Public Policy

Honeybees are sweeter than honey

Perhaps you’ve heard murmerings over the past 5-10 years about the plight of the honeybee, whose population has dropped 50% in the past 50 years in the U.S.  While many of you are probably thinking, “sweet, fewer irritating bee stings for me”, there is much, much more at stake than your carefree picnic time.  Honeybees do much, much more than make honey. 

Honeybees pollinate 80% of the flowering plants in the US, and pollination is necessary for plants to produce fruit.  A huge percentage of our food supply is dependent on this process, and if the bees disappear so will our food.  Here is an excerpt describing just how critical the honeybee truly is to our ability to eat:

“Typically, according to the US Department of Agriculture, these under-appreciated workers pollinate 80% of our flowering crops which constitute 1/3 of everything we eat.Their loss could effect not only dietary staples such as apples, broccoli, strawberries, nuts, asparagus, blueberries and cucumbers, but may threaten our beef and dairy industries if alfalfa is not available for feed. One Cornell University study estimated that honeybees annually pollinate $14 billion worth of seeds and crops in the US. Essentially, if honeybees disappear, they could take most of our insect pollinated plants with them, potentially reducing mankind to little more than a bread and water diet.”

Before 2006 the honeybee population was declining at a relatively constant rate, and was believed to be due to certain pests (mites), pesticides, and reduction in beekeepers and natural bee environments.  However, in 2006 the honeybee population took a major hit, declining by 25% with no understood cause.  This was labeled Colony Collapse Disorder (CCD), and is characterized by bees that leave the hive and mysteriously do not return [...]

Pesticides and other Chemicals – Worst and Best Foods

People ask me all the time – which foods are most important to buy organic?  I’ve seen many lists of top 10s, and they tend to vary, so generally my advice is to buy organic whenever possible (why eat dangerous herbicides and pesticides when you don’t have to?), especially when you’re eating the skin of the fruit or vegetable.  For anyone who isn’t familiar with the dangers of these chemicals – many of the most commonly used chemicals on fruits and vegetables act as carcinogens (cause cancer), endocrine disruptors (meaning they mimic the effects of hormones in the body), and/or nervous system disruptors (they screw up the system that maintains your nerves and nerve impulses).  That’s scary stuff – and we don’t really know the long-term effects of small exposure over time.  Most of us have traces of these chemicals detectable in our bodies.

That said, it is helpful to know the worst offenders, and whether there is anything conventionally grown that isn’t a large risk.  The Environmental Working Group, a public and environmental health non-profit, conducted extensive research on 47 differents fruits and vegetables to create their Dirty Dozen  list of 12 common fruits and vegetables that are most highly contaminated with pesticide and herbicide residue.  They ranked the list based on consistency of residue found (percent of product tested), quantity of residue found, and number of different chemicals found.  They scored all fruits and veggies based on a 100-1 scale, worst to best, so that you the consumer can understand what your risk of exposure is with any of the tested products.  The worst offenders are peaches, apples, bell peppers, celery, and nectarines, followed closely by strawberries, cherries, kale, lettuce, and imported grapes.  The good news?  Turns [...]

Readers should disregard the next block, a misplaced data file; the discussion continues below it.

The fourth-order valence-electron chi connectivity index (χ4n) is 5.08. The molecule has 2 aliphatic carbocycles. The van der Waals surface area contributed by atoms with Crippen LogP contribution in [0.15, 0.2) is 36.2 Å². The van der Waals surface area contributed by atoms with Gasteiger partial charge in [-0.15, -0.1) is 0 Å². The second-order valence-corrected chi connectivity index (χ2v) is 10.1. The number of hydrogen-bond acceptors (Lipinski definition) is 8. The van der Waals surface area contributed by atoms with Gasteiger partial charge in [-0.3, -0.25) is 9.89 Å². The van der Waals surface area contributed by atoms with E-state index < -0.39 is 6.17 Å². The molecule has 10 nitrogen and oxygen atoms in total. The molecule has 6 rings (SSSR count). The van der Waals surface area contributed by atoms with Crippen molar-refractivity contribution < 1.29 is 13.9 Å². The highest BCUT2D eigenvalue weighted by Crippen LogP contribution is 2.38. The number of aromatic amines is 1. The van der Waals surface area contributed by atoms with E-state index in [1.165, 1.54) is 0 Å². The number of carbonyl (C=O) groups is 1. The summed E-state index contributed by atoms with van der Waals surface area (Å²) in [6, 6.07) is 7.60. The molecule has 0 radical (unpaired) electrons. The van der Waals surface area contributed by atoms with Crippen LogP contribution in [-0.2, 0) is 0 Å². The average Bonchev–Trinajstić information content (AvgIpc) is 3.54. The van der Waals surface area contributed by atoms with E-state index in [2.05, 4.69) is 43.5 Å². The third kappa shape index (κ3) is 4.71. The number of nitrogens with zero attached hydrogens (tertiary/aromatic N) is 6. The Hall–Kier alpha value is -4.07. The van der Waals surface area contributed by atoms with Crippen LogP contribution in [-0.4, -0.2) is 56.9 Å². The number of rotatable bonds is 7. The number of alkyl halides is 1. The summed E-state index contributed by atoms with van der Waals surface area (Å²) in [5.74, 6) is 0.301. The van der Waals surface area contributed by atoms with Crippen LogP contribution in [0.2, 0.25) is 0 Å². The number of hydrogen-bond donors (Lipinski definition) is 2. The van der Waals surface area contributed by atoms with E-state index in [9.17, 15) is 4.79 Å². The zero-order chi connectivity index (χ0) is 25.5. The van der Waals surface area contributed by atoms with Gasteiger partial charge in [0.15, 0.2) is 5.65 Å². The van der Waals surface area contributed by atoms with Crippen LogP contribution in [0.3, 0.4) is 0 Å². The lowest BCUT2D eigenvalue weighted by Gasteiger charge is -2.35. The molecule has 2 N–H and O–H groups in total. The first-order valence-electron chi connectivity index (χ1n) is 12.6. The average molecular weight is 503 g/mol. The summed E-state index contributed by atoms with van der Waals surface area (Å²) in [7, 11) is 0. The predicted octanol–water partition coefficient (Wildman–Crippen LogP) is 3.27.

By |February 15th, 2010|General, Public Policy|

Food Labeling Exposed!

An awesome article on food labeling tricks and falsehoods appeared today on yahoo.  Here’s a sampling of the fascinating doozies that the article exposes:

  • Some products that advertise that they “contain whole grains” actually use carmel color to mimic the brown color that would appear from whole grains, while containing almost none of the good stuff.  Instead their main ingredients are refined flour, salt, and sugar.
  • Ingredients on food labels are listed in the order of greatest to least quantity, however there isn’t a clear way to aggregate ingredients when they appear under multiple names.  For example high fructose corn syrup, corn syrup, sugar, juice concentrates, fructose, etc are all sugars.  A product could be 75% or more sugar but you can be mislead when the first ingredient on the label isn’t sugar.
  • “Real fruit” marketing on products, which are typically targeted at kids, only technically need to contain a trace of fruit juice concentrate, =sugar.  This is like squeezing a raisin and then dumping in a bunch of other sugar.  Not the same thing as fruit.
  • Fiber – apparently the fiber that is being added to multiple products (juices, powders, bars, etc) is inulin – a synthetic commercially manufactured product that does not act in the body like a natural fiber.  That means no health benefits.  But it shows up as fiber on the label.
  • And my personal favorite, outrageous health claims.  Kellog’s Cocoa Krispies recently tried to claim that their cereal improves kids’ immune system function.  The FDA stepped in on this one, but there are plenty of other sketchy claims out that play on health claims like intelligence, heart health, cure cancer, etc.  Unfortunately most packaged products are heavy in cheap ingredients – enriched flours and [...]
By |February 4th, 2010|Public Policy|